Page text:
Joker madness, Hong Kong Chaos: Don’t Blame Alan Moore

What’s the connection between the ongoing protests in Hong Kong and the Joker movie? Thanks for asking! (Reader: but I didn’t ask you…Me: Not now! I’m answering your question).  Two seemingly unrelated stories caught my eye today. First, the Joker movie just premiered after weeks of hype and controversy (I have not seen it yet, so all my comments are based on trailers and publicly released information; minor spoiler warnings nonetheless). Starring Oscar-nominated Joaquin Phoenix and set in the late 80s, the movie offers an origin story for Batman’s most iconic foe, a character who has already been played by Academy Award winners Jack Nicholson and Heath Ledger (it was Ledger’s portrayal of the Joker in The Dark Knight just before his death that earned him his posthumous Oscar).  The film’s content and style (it’s been compared to early Scorsese movies like Taxi Driver and The King of Comedy; the inclusion of a supporting role by frequent Scorsese collaborator Robert DeNiro has helped this along) have risked being overshadowed by fears (or simply predictions by internet commentators who want to be able to say “I told you so”) that it might inspire violence.

Some worry that the seeming portrayal of disaffection and white rage will feed into the current climate of fringe elements – white nationalists, incels, and so on.  On top of that, the combination of disaffection and mental illness is worrisome in light of the Aurora, Colorado theater shooting, in which a man attending a screening of a Batman movie shot and killed 12 people and wounded dozens others.  The connection is not as strong as it may seem – the Aurora screening was of The Dark Knight Rises, a sequel that didn’t feature the Joker, and contrary to popular reports, the shooter was not dressed as the Joker character – but still enough to make people worried.

Meanwhile, as the Hong Kong protests against anti-democratic efforts by the Hong Kong government (which is ultimately backed by China) stretch into months of increasingly violent clashes between formerly peaceful protestors and heavy-handed police, the Hong Kong government has banned the wearing of Guy Fawkes masks.  You’ve likely seen these masks even if you don’t know what they are, as they’ve become quite popular in protests – a smiling white face with a curled black mustache and goatee, the masks are modeled after Guy Fawkes, a conspirator of the 1605 Gunpowder Plot (some Catholic English dudes unsuccessfully attempted to blow up Parliament in order to assassinate the Protestant King James I, who you remember from such religious text translations as the King James Bible).  The plot failed, but the image of Guy Fawkes persisted over the centuries in Britain and its offshoots.  Masks of Guy Fawkes became common features of protest movements in the 2000s,such as Occupy and Anonymous.  Hong Kong protestors started to wear them recently, leading to the ban.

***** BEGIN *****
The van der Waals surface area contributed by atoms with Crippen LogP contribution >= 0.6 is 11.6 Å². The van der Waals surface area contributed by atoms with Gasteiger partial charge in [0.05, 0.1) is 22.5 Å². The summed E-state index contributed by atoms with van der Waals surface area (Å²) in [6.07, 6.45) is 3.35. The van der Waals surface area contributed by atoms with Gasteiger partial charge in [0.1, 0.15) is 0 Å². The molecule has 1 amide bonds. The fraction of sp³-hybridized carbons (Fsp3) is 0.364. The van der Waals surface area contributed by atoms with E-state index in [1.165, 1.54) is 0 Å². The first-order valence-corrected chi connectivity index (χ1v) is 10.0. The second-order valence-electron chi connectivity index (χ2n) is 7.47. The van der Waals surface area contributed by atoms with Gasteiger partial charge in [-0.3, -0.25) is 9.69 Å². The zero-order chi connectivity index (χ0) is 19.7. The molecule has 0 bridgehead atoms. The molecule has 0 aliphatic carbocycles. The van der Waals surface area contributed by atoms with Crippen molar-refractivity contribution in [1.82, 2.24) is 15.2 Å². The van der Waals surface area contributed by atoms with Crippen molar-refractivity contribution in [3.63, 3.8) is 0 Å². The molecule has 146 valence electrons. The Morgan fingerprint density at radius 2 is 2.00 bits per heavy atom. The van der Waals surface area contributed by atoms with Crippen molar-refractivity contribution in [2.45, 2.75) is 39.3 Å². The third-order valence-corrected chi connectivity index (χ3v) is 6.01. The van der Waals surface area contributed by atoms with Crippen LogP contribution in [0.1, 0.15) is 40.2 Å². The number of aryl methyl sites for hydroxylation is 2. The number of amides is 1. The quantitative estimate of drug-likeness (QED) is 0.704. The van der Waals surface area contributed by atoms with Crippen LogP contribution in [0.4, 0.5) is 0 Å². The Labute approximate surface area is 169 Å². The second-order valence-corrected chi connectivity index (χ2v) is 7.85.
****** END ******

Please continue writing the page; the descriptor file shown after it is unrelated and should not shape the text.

What do these two stories have in common, you may ask? The answer is this guy:

In case you aren’t familiar, the gentleman who looks like your scary uncle who’s also an evil wizard is actually Alan Moore, a legendary British comic book writer whose works include Watchmen (considered by many to be the apex of the medium and one of the great works of the late 20th century, period). Two of his other most famous stories are The Killing Joke, a story of Batman and the Joker that appears to be much of the inspiration for the new Joker movie, and V for Vendetta, a story of a dystopian Britain that was adapted into a 2005 movie that featured the Guy Fawkes mask and brought about their popularity.

First, on to Joker. The new movie appears to portray the title character as a failed comedian who’s beat down by life and descends into madness and then violence.  That is pretty much the story of The Killing Joke, in which the Joker tells an (unreliable) backstory of his life.  The flashback is juxtaposed with the present day, in which the Joker shoots, kidnaps and degrades a young woman, Barbara Gordon, the daughter of Batman friend and Police Commissioner Jim Gordon (she’s also secretly Batgirl, but none of the other characters know this).  While the Killing Joke is still hailed as a definitive Joker story, the gendered violence of the assault on Barbara Gordon has aged poorly, and even Moore has said he would change that aspect of the story if he had to do it again. While the Joker movie does not have the same gendered aspect to its violence (as far as I can tell from the promo material), there is an aspect of one man’s violence inspiring others (we see various people in joker masks, implying that he’s started some kind of violent movement or revolution), and in the age of incels and right-wing mass violence, there’s a concern that a certain subset of the population will take away the wrong message and see the Joker as the hero, being inspired to follow suit.